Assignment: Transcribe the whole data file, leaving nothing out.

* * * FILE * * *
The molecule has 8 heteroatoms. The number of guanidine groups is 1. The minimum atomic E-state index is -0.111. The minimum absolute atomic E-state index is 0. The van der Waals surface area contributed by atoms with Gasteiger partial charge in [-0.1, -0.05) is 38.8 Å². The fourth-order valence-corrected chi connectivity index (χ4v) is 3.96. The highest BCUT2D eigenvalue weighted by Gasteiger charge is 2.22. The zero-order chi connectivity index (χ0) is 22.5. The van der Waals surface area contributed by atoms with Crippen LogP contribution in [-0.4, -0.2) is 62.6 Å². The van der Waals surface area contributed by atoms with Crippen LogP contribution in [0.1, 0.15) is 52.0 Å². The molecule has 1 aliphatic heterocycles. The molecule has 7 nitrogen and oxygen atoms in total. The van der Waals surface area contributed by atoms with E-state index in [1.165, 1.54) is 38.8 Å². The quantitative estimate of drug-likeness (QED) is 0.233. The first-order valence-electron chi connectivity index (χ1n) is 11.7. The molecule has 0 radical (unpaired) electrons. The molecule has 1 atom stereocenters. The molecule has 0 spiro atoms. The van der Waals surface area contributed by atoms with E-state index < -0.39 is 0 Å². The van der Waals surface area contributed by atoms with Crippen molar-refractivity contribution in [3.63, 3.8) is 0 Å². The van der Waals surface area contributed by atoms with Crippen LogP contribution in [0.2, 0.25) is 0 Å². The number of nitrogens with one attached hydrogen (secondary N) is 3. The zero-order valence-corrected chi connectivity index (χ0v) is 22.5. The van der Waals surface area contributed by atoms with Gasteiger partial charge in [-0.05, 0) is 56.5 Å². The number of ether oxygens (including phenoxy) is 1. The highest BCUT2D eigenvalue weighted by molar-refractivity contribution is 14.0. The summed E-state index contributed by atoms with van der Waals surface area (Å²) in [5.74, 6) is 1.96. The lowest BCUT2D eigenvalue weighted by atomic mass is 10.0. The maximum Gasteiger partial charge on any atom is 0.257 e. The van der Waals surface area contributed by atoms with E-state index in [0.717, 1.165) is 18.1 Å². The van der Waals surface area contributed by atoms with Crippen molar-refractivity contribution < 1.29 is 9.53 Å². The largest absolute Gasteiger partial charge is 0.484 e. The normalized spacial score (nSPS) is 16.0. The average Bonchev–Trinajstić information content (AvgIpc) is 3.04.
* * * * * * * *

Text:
The molecule has 8 heteroatoms. The number of guanidine groups is 1. The minimum atomic E-state index is -0.111. The minimum absolute atomic E-state index is 0. The van der Waals surface area contributed by atoms with Gasteiger partial charge in [-0.1, -0.05) is 38.8 Å². The fourth-order valence-corrected chi connectivity index (χ4v) is 3.96. The highest BCUT2D eigenvalue weighted by Gasteiger charge is 2.22. The zero-order chi connectivity index (χ0) is 22.5. The van der Waals surface area contributed by atoms with Crippen LogP contribution in [-0.4, -0.2) is 62.6 Å². The van der Waals surface area contributed by atoms with Crippen LogP contribution in [0.1, 0.15) is 52.0 Å². The molecule has 1 aliphatic heterocycles. The molecule has 7 nitrogen and oxygen atoms in total. The van der Waals surface area contributed by atoms with E-state index in [1.165, 1.54) is 38.8 Å². The quantitative estimate of drug-likeness (QED) is 0.233. The first-order valence-electron chi connectivity index (χ1n) is 11.7. The molecule has 0 radical (unpaired) electrons. The molecule has 1 atom stereocenters. The molecule has 0 spiro atoms. The van der Waals surface area contributed by atoms with E-state index < -0.39 is 0 Å². The van der Waals surface area contributed by atoms with Crippen molar-refractivity contribution in [3.63, 3.8) is 0 Å². The van der Waals surface area contributed by atoms with Crippen LogP contribution in [0.2, 0.25) is 0 Å². The number of nitrogens with one attached hydrogen (secondary N) is 3. The zero-order valence-corrected chi connectivity index (χ0v) is 22.5. The van der Waals surface area contributed by atoms with Gasteiger partial charge in [-0.05, 0) is 56.5 Å². The number of ether oxygens (including phenoxy) is 1. The highest BCUT2D eigenvalue weighted by molar-refractivity contribution is 14.0. The summed E-state index contributed by atoms with van der Waals surface area (Å²) in [5.74, 6) is 1.96. The lowest BCUT2D eigenvalue weighted by atomic mass is 10.0. The maximum Gasteiger partial charge on any atom is 0.257 e. The van der Waals surface area contributed by atoms with E-state index in [0.717, 1.165) is 18.1 Å². The van der Waals surface area contributed by atoms with Crippen molar-refractivity contribution < 1.29 is 9.53 Å². The largest absolute Gasteiger partial charge is 0.484 e. The normalized spacial score (nSPS) is 16.0. The average Bonchev–Trinajstić information content (AvgIpc) is 3.04.